The Relationship between Achievement Goal Orientation and Coping Style: Traditional vs. Nontraditional College Students
Morris, Emily A., Brooks, Peggy R., May, James L., College Student Journal
Do traditional and nontraditional college students cope differently with stress? Is there a relationship between type of coping style and achievement goal orientation? Participants were administered questionnaires that measured both achievement goal orientation and coping style. Results suggest that there is a relationship between student status, academic goal orientation, and type of coping style utilized. Specifically, nontraditional college students more often endorsed learning goals and utilized task-oriented coping, in addition to exhibiting a wider repertoire of coping behaviors than did the younger traditional college students. Implications for these findings are further explored in an attempt to outline the role of achievement goals, coping styles, and grade point average in relation to the two groups.
Dweck and Leggett (1988) argue that there are two distinct behavioral patterns that can contribute to students' achievement goal orientations. Learning goals are characterized as the most positive approach, and generally include a desire to increase competence and continually improve oneself. A learning orientation results in the most adaptive responses, such as increased effort to solve a problem or more perseverance when confronted with a difficult situation (Roedel, Schraw, & Plake, 1994). Conversely, a performance goal orientation is likely to reflect maladaptive responses, and is characterized by a focus on outcome and a desire to avoid negative feedback. This orientation often leads to increased anxiety and an inability to persist when faced with obstacles (Eppler & Harju, 1997).
Previous research has investigated the impact of achievement goal orientations on academic success in elementary school children (Eppler & Harju, 1997; Dweck, 1896), yet little research has been aimed at the assessment of college-aged students. One of the few studies to address the effects of goal orientations on achievement at the collegiate level found that students with a strong learning goal orientation were more apt to succeed in an introductory science course than were students with a relatively weak learning goal orientation (Roedel & Schraw, 1995). According to Dweck and Leggett (1988), performance goals have been correlated with the avoidance of learning opportunities and deterioration of academic performance. Investigations on these two types of goals have demonstrated that the most favorable outcome entails an equal balance between both learning and performance goals (Dweck & Leggett, 1988).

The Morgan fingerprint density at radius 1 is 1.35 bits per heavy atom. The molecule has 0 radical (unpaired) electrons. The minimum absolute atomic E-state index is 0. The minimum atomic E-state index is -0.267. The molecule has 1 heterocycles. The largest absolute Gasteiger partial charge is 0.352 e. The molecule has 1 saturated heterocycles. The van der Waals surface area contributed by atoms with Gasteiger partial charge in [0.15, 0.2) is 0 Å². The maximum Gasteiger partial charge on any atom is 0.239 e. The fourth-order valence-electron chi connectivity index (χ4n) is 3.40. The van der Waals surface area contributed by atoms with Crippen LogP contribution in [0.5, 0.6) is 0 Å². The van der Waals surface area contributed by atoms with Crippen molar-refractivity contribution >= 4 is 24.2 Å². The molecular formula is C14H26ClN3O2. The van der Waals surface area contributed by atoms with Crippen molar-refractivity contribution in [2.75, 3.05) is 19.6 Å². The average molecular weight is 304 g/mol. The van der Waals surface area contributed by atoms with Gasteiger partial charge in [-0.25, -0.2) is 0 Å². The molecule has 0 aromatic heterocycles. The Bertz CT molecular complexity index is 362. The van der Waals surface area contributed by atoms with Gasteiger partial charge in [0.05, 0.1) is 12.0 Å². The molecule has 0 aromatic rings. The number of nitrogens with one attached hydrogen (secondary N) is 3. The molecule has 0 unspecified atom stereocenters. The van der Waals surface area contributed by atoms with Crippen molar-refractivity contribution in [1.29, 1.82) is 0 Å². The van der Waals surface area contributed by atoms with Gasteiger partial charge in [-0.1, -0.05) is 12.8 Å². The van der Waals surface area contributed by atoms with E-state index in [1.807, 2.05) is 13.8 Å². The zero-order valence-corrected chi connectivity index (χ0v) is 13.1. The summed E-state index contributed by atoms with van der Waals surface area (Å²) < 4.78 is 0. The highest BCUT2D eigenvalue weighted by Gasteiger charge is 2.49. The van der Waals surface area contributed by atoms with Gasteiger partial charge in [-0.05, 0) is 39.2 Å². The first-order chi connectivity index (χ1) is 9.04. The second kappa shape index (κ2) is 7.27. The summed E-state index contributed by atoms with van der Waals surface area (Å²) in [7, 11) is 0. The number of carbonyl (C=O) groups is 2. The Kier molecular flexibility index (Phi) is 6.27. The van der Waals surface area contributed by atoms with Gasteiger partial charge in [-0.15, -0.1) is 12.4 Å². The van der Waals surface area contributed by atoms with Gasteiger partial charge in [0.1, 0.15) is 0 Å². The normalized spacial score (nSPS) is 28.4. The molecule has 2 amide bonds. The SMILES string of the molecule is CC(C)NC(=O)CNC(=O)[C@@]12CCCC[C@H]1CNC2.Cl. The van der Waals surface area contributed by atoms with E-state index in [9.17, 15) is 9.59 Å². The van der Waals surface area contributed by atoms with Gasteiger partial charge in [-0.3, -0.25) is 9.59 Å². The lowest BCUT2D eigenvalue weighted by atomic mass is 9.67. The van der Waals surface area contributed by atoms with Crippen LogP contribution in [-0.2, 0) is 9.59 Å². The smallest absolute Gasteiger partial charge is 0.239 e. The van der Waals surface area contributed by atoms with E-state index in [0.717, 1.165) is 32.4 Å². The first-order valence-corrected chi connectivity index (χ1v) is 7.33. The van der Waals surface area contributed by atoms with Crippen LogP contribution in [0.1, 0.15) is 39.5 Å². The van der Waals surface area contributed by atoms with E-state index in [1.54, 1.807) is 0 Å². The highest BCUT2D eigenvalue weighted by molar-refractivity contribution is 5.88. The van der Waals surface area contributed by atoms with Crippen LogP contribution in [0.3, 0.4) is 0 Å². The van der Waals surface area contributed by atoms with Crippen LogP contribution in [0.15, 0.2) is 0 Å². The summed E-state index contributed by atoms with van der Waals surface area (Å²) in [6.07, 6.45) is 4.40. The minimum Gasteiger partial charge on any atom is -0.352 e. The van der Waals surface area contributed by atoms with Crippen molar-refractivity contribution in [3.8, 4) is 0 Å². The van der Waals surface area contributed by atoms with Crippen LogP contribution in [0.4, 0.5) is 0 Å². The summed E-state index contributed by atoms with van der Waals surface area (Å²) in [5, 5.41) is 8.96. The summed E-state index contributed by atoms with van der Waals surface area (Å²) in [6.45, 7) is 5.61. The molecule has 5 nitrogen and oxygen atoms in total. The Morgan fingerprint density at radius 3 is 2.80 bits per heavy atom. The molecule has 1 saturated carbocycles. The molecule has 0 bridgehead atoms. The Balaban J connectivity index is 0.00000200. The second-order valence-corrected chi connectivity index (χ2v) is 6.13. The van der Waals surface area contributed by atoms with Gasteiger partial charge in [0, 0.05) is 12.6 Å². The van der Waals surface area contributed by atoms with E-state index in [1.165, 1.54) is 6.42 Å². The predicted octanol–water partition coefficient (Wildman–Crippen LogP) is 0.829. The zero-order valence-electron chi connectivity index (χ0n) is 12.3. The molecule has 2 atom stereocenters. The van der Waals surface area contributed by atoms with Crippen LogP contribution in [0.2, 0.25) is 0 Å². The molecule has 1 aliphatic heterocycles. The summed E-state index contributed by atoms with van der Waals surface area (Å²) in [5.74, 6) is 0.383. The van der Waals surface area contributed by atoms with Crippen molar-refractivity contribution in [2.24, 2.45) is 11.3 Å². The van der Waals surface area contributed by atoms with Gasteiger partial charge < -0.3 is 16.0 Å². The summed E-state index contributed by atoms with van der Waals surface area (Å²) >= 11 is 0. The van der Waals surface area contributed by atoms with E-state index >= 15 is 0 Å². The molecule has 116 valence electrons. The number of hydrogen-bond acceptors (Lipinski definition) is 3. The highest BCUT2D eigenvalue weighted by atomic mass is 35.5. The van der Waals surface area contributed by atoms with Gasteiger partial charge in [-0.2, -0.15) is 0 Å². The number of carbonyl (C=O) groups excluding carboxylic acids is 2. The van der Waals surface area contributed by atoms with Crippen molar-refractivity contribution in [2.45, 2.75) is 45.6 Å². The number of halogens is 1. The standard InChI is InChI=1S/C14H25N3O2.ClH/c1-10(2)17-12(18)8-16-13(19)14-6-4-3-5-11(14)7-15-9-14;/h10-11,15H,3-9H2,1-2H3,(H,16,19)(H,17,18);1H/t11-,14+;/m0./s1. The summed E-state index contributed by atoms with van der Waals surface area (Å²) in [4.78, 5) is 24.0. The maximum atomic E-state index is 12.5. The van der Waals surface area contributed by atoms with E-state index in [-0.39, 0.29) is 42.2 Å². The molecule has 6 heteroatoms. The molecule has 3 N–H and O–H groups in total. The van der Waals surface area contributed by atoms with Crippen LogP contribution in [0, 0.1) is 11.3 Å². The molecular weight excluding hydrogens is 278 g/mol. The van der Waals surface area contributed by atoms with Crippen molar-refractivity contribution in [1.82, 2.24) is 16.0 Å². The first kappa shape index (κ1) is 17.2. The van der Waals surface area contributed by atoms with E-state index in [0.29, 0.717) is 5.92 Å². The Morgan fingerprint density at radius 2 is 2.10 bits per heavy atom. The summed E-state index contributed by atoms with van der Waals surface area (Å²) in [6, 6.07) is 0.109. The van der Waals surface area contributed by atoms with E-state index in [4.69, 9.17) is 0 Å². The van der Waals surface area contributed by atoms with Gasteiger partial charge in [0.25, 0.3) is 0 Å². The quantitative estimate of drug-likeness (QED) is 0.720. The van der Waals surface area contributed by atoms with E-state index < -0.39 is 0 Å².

Another study to investigate achievement motivation goals in college students in relation to …
Questia, a part of Gale, Cengage Learning. www.questia.com
Publication information: Article title: The Relationship between Achievement Goal Orientation and Coping Style: Traditional vs. Nontraditional College Students. Contributors: Morris, Emily A. - Author, Brooks, Peggy R. - Author, May, James L. - Author. Journal title: College Student Journal. Volume: 37. Issue: 1 Publication date: March 2003. Page number: 3+. © 2009 Project Innovation (Alabama). COPYRIGHT 2003 Gale Group.
This material is protected by copyright and, with the exception of fair use, may not be further copied, distributed or transmitted in any form or by any means.